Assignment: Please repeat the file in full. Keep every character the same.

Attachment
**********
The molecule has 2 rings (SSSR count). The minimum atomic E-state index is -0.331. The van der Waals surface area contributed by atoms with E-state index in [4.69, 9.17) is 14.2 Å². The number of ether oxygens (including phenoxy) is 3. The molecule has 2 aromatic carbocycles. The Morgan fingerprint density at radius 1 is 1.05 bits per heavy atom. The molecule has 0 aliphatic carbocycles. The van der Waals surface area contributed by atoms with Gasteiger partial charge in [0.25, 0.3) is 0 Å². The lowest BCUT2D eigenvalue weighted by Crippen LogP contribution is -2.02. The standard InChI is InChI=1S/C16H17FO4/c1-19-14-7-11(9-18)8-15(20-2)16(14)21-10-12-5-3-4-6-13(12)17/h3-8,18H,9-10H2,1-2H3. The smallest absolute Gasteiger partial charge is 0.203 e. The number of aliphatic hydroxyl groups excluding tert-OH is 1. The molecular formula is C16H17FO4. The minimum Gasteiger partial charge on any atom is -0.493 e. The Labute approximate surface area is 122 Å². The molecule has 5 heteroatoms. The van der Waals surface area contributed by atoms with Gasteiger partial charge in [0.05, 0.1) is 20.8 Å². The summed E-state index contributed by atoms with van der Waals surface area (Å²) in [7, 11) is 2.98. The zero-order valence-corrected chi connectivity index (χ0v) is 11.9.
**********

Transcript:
The molecule has 2 rings (SSSR count). The minimum atomic E-state index is -0.331. The van der Waals surface area contributed by atoms with E-state index in [4.69, 9.17) is 14.2 Å². The number of ether oxygens (including phenoxy) is 3. The molecule has 2 aromatic carbocycles. The Morgan fingerprint density at radius 1 is 1.05 bits per heavy atom. The molecule has 0 aliphatic carbocycles. The van der Waals surface area contributed by atoms with Gasteiger partial charge in [0.25, 0.3) is 0 Å². The lowest BCUT2D eigenvalue weighted by Crippen LogP contribution is -2.02. The standard InChI is InChI=1S/C16H17FO4/c1-19-14-7-11(9-18)8-15(20-2)16(14)21-10-12-5-3-4-6-13(12)17/h3-8,18H,9-10H2,1-2H3. The smallest absolute Gasteiger partial charge is 0.203 e. The number of aliphatic hydroxyl groups excluding tert-OH is 1. The molecular formula is C16H17FO4. The minimum Gasteiger partial charge on any atom is -0.493 e. The Labute approximate surface area is 122 Å². The molecule has 5 heteroatoms. The van der Waals surface area contributed by atoms with Gasteiger partial charge in [0.05, 0.1) is 20.8 Å². The summed E-state index contributed by atoms with van der Waals surface area (Å²) in [7, 11) is 2.98. The zero-order valence-corrected chi connectivity index (χ0v) is 11.9.